The new levy is set to take effect in July this year after the Communications Commission of Kenya (CCK) confirmed the issues arising from the formation of a committee to manage the fund had been sorted out.
Under the new arrangement, licensed operators will be required to remit 0.5 percent of their annual income to fund the Universal Service Fund (USF) expected to ensure rapid growth on telecom and broadband reach.
Telecom operators can borrow money from the USF to expand and offer services in regions that are marked as commercially non-viable and hence not worth spending shareholder money on.
The fund is geared towards promoting the availability of quality telecom services at affordable rates, increasing access to advanced countrywide telecommunications services and advancing the availability of communication services to consumers, including those in low-income, rural and isolated areas at rates that are reasonably comparable to those in urban areas.
Several countries have implemented similar programmes to extend telecom and Internet reach in their countries. Some countries even charge up to 6 percent of annual revenues of telecom companies.
In Kenya, the tax was already in place two years ago, though disagreement on who would manage the fund delayed its implementation.
A number of Kenyan telecom companies however seem uncomfortable with the new arrangement. Zain Kenya (now Bharti Airtel) argued that the responsibility of spreading the mobile and broadband reach remains with the operators and not with the government.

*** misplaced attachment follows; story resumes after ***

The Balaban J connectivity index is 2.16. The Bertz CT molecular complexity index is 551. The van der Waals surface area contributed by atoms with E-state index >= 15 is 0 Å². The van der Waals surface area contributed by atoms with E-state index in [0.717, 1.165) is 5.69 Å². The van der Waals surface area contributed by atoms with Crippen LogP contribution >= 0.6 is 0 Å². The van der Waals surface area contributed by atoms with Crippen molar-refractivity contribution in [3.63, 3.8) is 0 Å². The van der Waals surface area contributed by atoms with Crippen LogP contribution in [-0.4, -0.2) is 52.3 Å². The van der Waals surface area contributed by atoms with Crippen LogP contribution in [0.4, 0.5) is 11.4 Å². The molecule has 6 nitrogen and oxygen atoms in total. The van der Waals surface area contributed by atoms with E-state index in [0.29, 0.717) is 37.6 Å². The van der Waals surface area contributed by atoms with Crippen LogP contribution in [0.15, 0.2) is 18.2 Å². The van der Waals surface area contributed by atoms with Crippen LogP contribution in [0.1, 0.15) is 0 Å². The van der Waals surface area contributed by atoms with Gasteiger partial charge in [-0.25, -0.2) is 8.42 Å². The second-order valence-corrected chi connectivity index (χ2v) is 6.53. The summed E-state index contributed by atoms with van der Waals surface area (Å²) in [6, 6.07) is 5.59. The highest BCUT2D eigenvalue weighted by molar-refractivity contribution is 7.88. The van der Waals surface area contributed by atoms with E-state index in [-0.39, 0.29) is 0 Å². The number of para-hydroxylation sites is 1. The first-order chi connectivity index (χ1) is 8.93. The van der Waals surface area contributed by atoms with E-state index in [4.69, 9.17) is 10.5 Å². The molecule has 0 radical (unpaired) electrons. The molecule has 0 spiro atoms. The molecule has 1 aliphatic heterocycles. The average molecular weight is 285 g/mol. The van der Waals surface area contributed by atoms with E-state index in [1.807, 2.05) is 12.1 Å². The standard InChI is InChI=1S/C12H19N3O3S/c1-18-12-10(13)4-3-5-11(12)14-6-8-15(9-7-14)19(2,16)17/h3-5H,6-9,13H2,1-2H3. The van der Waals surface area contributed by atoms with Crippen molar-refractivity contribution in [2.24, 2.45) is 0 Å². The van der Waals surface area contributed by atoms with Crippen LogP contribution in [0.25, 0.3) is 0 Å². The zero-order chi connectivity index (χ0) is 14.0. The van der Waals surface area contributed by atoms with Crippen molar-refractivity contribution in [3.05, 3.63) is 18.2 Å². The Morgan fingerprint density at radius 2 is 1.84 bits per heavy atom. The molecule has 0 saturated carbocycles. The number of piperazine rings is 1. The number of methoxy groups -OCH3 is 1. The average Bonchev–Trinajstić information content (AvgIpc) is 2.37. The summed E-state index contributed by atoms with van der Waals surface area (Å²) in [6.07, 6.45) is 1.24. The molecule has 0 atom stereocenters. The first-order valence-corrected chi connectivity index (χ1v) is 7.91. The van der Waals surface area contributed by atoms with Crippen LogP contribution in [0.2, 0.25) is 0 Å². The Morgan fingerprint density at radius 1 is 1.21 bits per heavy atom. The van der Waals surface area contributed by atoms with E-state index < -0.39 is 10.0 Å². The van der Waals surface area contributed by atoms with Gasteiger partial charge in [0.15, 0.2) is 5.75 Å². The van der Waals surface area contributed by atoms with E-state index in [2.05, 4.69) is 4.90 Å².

“As it is, there is no industry involvement in the administration of the fund. We also need to know beforehand what the regulator intends with the fund and what projects will receive priority,” Safaricom’s corporate affairs director Nzioka Waita said, as quoted by the Daily Nation.
Yu Mobile is the only one seemingly ready to comply with the CCK.
It is yet to be seen how the tax will be administered. Customers hope the telcos will not push the burden of the new tax to them, as in the case of the newly introduced mobile money tax where Safaricom has passed down the cost to the users.
According to a report by the International Telecommunication Union (ITU) on best practices of USF in Sub Saharan Africa, as more countries in the region increase the scope of their Universal Service and Access Funds they will be forced to move past projects that focus on providing access to shared services or public access such as telecentres and payphones, and those that seek to extend network reach.
“They will have to turn their attention to broadband Internet and ICT services, including applications, usage and capacity development in addition to pure access,” the ITU said.